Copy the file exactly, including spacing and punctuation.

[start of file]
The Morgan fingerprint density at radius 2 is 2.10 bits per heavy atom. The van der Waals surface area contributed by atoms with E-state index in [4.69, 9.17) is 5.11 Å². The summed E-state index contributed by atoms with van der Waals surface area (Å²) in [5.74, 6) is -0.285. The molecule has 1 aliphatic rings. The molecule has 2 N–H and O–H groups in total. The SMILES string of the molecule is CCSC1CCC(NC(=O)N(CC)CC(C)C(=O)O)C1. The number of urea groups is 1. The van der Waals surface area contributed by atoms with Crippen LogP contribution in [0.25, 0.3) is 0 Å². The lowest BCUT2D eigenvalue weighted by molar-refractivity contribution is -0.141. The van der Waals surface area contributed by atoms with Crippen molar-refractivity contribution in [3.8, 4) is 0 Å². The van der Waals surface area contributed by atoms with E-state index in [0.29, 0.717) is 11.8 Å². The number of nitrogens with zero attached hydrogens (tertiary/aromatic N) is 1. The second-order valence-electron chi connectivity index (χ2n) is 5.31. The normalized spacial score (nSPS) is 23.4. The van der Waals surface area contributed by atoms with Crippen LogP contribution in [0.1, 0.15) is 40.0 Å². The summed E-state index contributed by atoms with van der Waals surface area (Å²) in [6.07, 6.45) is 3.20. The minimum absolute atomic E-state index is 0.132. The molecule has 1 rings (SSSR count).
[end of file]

The Morgan fingerprint density at radius 2 is 2.10 bits per heavy atom. The van der Waals surface area contributed by atoms with E-state index in [4.69, 9.17) is 5.11 Å². The summed E-state index contributed by atoms with van der Waals surface area (Å²) in [5.74, 6) is -0.285. The molecule has 1 aliphatic rings. The molecule has 2 N–H and O–H groups in total. The SMILES string of the molecule is CCSC1CCC(NC(=O)N(CC)CC(C)C(=O)O)C1. The number of urea groups is 1. The van der Waals surface area contributed by atoms with Crippen LogP contribution in [0.25, 0.3) is 0 Å². The lowest BCUT2D eigenvalue weighted by molar-refractivity contribution is -0.141. The van der Waals surface area contributed by atoms with Crippen molar-refractivity contribution in [3.8, 4) is 0 Å². The van der Waals surface area contributed by atoms with E-state index in [0.29, 0.717) is 11.8 Å². The number of nitrogens with zero attached hydrogens (tertiary/aromatic N) is 1. The second-order valence-electron chi connectivity index (χ2n) is 5.31. The normalized spacial score (nSPS) is 23.4. The van der Waals surface area contributed by atoms with Crippen LogP contribution in [0.1, 0.15) is 40.0 Å². The summed E-state index contributed by atoms with van der Waals surface area (Å²) in [6.07, 6.45) is 3.20. The minimum absolute atomic E-state index is 0.132. The molecule has 1 rings (SSSR count).